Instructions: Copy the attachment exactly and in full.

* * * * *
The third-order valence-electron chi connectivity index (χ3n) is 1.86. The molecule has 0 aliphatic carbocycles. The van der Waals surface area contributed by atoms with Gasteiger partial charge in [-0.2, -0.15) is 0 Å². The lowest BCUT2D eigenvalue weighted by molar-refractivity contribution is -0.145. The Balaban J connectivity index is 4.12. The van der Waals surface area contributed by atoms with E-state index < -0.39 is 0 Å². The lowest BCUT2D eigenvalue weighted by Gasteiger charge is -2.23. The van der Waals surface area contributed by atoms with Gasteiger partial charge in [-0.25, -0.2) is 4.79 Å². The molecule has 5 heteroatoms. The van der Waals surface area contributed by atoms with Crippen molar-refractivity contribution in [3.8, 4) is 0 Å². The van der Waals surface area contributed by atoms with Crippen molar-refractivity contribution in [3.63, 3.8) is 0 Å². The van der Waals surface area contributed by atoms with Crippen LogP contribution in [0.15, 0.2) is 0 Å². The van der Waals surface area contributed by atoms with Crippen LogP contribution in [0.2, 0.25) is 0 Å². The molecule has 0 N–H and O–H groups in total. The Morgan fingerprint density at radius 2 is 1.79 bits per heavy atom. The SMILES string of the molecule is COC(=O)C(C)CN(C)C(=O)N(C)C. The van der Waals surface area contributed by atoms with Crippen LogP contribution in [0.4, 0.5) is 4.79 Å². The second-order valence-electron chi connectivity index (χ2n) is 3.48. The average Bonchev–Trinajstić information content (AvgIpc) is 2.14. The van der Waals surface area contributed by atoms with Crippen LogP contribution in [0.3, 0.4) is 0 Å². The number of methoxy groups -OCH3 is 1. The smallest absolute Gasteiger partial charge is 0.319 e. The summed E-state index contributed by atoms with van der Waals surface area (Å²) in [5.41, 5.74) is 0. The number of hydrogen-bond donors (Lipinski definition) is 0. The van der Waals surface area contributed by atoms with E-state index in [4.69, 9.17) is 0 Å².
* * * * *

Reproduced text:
The third-order valence-electron chi connectivity index (χ3n) is 1.86. The molecule has 0 aliphatic carbocycles. The van der Waals surface area contributed by atoms with Gasteiger partial charge in [-0.2, -0.15) is 0 Å². The lowest BCUT2D eigenvalue weighted by molar-refractivity contribution is -0.145. The Balaban J connectivity index is 4.12. The van der Waals surface area contributed by atoms with E-state index < -0.39 is 0 Å². The lowest BCUT2D eigenvalue weighted by Gasteiger charge is -2.23. The van der Waals surface area contributed by atoms with Gasteiger partial charge in [-0.25, -0.2) is 4.79 Å². The molecule has 5 heteroatoms. The van der Waals surface area contributed by atoms with Crippen molar-refractivity contribution in [3.8, 4) is 0 Å². The van der Waals surface area contributed by atoms with Crippen molar-refractivity contribution in [3.63, 3.8) is 0 Å². The van der Waals surface area contributed by atoms with Crippen LogP contribution in [0.15, 0.2) is 0 Å². The van der Waals surface area contributed by atoms with Crippen LogP contribution in [0.2, 0.25) is 0 Å². The molecule has 0 N–H and O–H groups in total. The Morgan fingerprint density at radius 2 is 1.79 bits per heavy atom. The SMILES string of the molecule is COC(=O)C(C)CN(C)C(=O)N(C)C. The van der Waals surface area contributed by atoms with Crippen LogP contribution in [0.4, 0.5) is 4.79 Å². The second-order valence-electron chi connectivity index (χ2n) is 3.48. The average Bonchev–Trinajstić information content (AvgIpc) is 2.14. The van der Waals surface area contributed by atoms with Crippen LogP contribution in [0.3, 0.4) is 0 Å². The number of methoxy groups -OCH3 is 1. The smallest absolute Gasteiger partial charge is 0.319 e. The summed E-state index contributed by atoms with van der Waals surface area (Å²) in [5.41, 5.74) is 0. The number of hydrogen-bond donors (Lipinski definition) is 0. The van der Waals surface area contributed by atoms with E-state index in [4.69, 9.17) is 0 Å².